You finished your novel on Thursday. It hit the Kindle Store on Saturday. Good, right?
Maybe, maybe not.
Around 18 months ago, I decided that I’d start writing novels again, and publish them on the Kindle. I estimated that I’d start my Kindle push sometime in 2012. Well, we’re in the last quarter of the year, and I’m still nowhere near ready to publish the first one. Slow, aren’t I?
I am, and there’s a good reason for that: platform.
Publishing fiction is all about platform — making your name.
You can publish all the nonfiction ebooks you please, and even if you write several truly horrible books, you can recover from it.
Fiction isn’t like that. Write a stinker, a novel which truly annoys readers, and you’ve lost those readers, perhaps forever. Fiction is much more about YOU, than nonfiction will ever be. You need to provide a wonderful experience for your readers, over the course of several books, preferably. Of course, you could be blindingly lucky, hit a nerve, and write a bestseller with your first book. Great. But then you need to follow it up with book #2â€¦ You can’t afford to alienate your readership, ever.
Therefore, have patience, if you’re publishing fiction.
Of course, if you’ve never written a novel before, you’re totally focused on writing, much less so on readers. You’d love to provide a good experience for your readers, but aren’t sure how you do that.
You need experience, as this writer points out, How to Write a Crappy Book:
“Once youâ€™ve written a few crappy books, youâ€™ll learn what itâ€™s like to begin writing good ones.Â In other words, youâ€™ll get practice.Â Some self published authors go about it backwards by writing a book, publishing it without getting it edited, and then try to build their platform by marketing the heck out of it.”
Have patience: be brave
Trust your gut.
When I was writing my first novel, over 30 years ago, I knew there was a problem in the middle of the book. I had no idea what it was, BUT I knew the problem was there.
At the time, I had no experience writing fiction. Luckily, I was working with a superb editor, who pointed out not just one, but several major structural and other problems. Once she pointed out what was wrong, I saw it too. I shudder to think what would have happened if my novel had been published without editorial help.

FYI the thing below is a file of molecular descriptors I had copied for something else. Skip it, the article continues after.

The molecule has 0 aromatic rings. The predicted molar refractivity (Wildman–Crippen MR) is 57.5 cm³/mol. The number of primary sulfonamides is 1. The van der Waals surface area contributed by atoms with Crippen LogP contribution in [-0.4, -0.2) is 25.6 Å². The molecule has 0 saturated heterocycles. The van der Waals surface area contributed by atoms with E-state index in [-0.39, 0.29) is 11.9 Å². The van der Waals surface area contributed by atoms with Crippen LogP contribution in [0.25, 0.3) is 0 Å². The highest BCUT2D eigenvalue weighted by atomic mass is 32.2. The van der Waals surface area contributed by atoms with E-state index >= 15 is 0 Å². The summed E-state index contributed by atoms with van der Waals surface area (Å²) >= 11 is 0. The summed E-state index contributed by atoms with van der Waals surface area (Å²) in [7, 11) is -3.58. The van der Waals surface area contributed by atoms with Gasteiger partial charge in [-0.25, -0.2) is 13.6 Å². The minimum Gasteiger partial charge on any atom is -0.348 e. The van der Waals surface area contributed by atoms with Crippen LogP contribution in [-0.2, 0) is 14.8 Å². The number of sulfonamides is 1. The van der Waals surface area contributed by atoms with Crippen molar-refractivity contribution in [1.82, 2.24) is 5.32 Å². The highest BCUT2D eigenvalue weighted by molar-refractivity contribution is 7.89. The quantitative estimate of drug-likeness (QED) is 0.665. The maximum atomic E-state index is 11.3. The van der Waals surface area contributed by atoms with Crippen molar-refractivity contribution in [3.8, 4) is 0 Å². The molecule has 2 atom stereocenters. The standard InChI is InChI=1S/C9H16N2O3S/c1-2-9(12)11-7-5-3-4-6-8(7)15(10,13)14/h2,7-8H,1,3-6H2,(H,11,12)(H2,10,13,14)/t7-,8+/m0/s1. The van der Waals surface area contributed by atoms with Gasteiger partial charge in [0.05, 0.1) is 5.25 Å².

Penn injures his back trying to rescue Nadia and he is forced to have back surgery. Pennâ€™s portrayed as having real anger issues associated with his recovery and pain. Instead of sympathizing with him, I winced at every angry statement yelled and every temper thrown.
I sympathize with the author, because it’s easy to make your characters unsympathetic, without being aware of it. You’re too close to see what you’ve written, and how others will perceive your characters.
The above book was published by Harlequin, so had an editor. However, the review is bruising.
Not that I’m suggesting that your aim in writing fiction should be to avoid bad reviews. That’s not possible. Indeed, if your book touches readers at all, you WILL get bad reviews.
Here’s an example of a book readers either love or hate, Claiming the Courtesan. I love it. Anna Campbell did an amazing job with the book, however, because of her hero, and his actions, she had no way of avoiding “I hate that!” reviews. You can’t please everyone, and you need to be true to your characters.
Before you publish your novelâ€¦
Get some beta readers, and a critique partner. Pay attention to what your readers tell you about your characters.
Remember, you’re building your platform with this novel. It will sell for years. Have patience. It’s worth it.
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